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Helix Raises $200M to Build Its DNA “App Store” Beyond the Family Tree

Xconomy San Francisco — 

Thanks to advertising blitzes from companies like Ancestry.com and 23andMe, Joe and Jane Consumer might know that their genetic blueprint and $100 or so can dig up insights about their genealogy.

San Carlos, CA-based startup Helix is banking on that budding curiosity to provide a market for all kinds of consumer apps fueled by a person’s DNA. The firm said today it has raised $200 million from high-profile investors to expand its online app store, which currently has 34 products across six categories: entertainment, family, fitness, health, nutrition, and ancestry, which is the most popular.

“The majority of our customers are coming to us through genealogy,” said CEO Robin Thurston, who cofounded the fitness app maker MapMyFitness in 2007 then climbed the ranks at athletic apparel giant UnderArmour after it bought MapMyFitness in 2013.

In 2015, Helix spun out of Illumina (NASDAQ: ILMN), a world leader in DNA sequencing machines, and reeled in more than $100 million in funding from the San Diego company and others. With the new funding announced today, Illumina’s share of Helix drops from 50 percent to just over 40 percent of the company, according to a spokesman.

It’s a big bet that Helix can build upon the market that companies like 23andMe and Ancestry.com have created by giving third-party software developers access to a Helix customer’s DNA—at least parts of it. The first time a customer orders a product, say, EverlyWell’s $89 Breast Milk DHA+ app that analyzes the omega-3 fatty acid content in breast milk, Helix sends a “spit kit” to collect a saliva sample and charges a one-time sequencing $80 fee. Helix, powered by Illumina’s hardware, decodes the customer’s exome—the sections of DNA that instruct how to make proteins— and more.

Helix is the keeper of the full data and releases to app makers only what they need for their services or products. The customer then receives her test results—or a physical product, like a $150 scarf patterned on his or her DNA (pictured above). The next time the customer orders a product, there’s no need for another spit kit.

“The concept of a marketplace differentiates us from others,” said Thurston. “Consumers want choice.” He said there have been “good early signs that people understand how the Helix model works,” but he declined to discuss revenues or say how many products have been ordered through the site.

Explorations of family trees have proven popular, but it remains to be seen whether people will shell out cash for genetic tests of questionable value. The breast-milk app, for example, comes with these caveats:

“Genetics can help, but your diet has the biggest impact on DHA levels.”

“Genetic results are based on population-wide studies. What is true at a population level average may not be true at an individual level.”

Helix is mainly shying away from medical apps. In a few cases, like the breast-milk test or a $149 test for a genetic modification linked to diabetes, a customer has to consult with a doctor first. In each of these instances, the app maker provides a doctor to review the customer’s health history before allowing the test.

Those important caveats, as well as others for the various apps on the site, are found by scrolling down each page nearly to the end of the product description. Thurston said a key measure of the Helix service was transparency. When asked if caveats, such as the genetic information might not be very relevant to a person’s condition, should be displayed more prominently, Thurston said, “We’re always evaluating ways to make the information more transparent to our customers, and through research and customer feedback will continue to iterate the presentation of information.”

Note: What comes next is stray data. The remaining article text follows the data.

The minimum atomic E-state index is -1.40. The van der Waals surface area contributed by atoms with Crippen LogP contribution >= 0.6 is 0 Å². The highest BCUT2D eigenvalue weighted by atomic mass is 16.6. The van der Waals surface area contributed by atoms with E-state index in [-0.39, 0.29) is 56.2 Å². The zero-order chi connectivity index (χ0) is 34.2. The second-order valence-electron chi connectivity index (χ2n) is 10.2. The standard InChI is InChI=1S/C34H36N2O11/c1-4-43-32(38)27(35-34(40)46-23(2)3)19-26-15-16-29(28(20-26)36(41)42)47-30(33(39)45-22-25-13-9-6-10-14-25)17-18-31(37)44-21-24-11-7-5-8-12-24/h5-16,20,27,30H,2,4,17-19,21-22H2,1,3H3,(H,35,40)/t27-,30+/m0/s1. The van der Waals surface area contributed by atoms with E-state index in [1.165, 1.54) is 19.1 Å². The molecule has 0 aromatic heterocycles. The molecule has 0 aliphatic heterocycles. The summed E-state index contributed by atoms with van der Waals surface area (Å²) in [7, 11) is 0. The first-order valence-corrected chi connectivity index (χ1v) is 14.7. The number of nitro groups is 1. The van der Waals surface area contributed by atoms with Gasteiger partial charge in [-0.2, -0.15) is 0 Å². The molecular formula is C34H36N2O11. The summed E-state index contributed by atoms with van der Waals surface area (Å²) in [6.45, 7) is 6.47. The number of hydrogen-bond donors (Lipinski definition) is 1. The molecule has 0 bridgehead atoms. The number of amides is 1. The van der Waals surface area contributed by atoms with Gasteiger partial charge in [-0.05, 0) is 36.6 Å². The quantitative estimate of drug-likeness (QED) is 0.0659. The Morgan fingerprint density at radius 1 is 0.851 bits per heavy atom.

A marketplace where third-party app makers have access to slices of customers’ DNA and other information also raises security and privacy concerns. Thurston said Helix works with third-party app developers on their security practices, and that its own “core security” is a “major investment.”

“If any one of the companies in the industry got hacked it could be damaging to the overall industry,” said Thurston. “It behooves all of us to do everything in our power to make sure that doesn’t happen.”

Consumers have grown inured to third parties buying and selling their personal and financial information. What about genetic information? Helix cautions potential app buyers to “review [each] partners’ privacy policy with care.”

Helix provides “guidelines” to the developers but doesn’t dictate their privacy policies, said Thurston, who harkened back to his days selling fitness apps in the Apple store. Apple couldn’t possibly vet every word in each developer’s privacy policy, he said.

There is a growing movement to allow people better control of their genetic information—and to make money from it, if they wish. San Diego startup Luna DNA, founded by Illumina alumni, wants to use blockchain technology to create a cryptocurrency—Luna coins—that would encourage people to share their data for research. Harvard University geneticist George Church has founded a similar company on the East Coast.

Helix is aware of the movement, Thurston said, and might try giving people free apps in exchange for contributing their health data to research. Its first foray is with a health research project in Nevada. When it gets under way, volunteers who sign up will get a free Helix spit kit and an app of their choice. “I think consumers are very savvy about what the value of their data is and will be worth in the future,” said Thurston.

DFJ Growth led the $200 million Series B funding. All existing investors participated, including Illumina, Kleiner Perkins Caufield Byers, Mayo Clinic, Sutter Hill Ventures, and Warburg Pincus.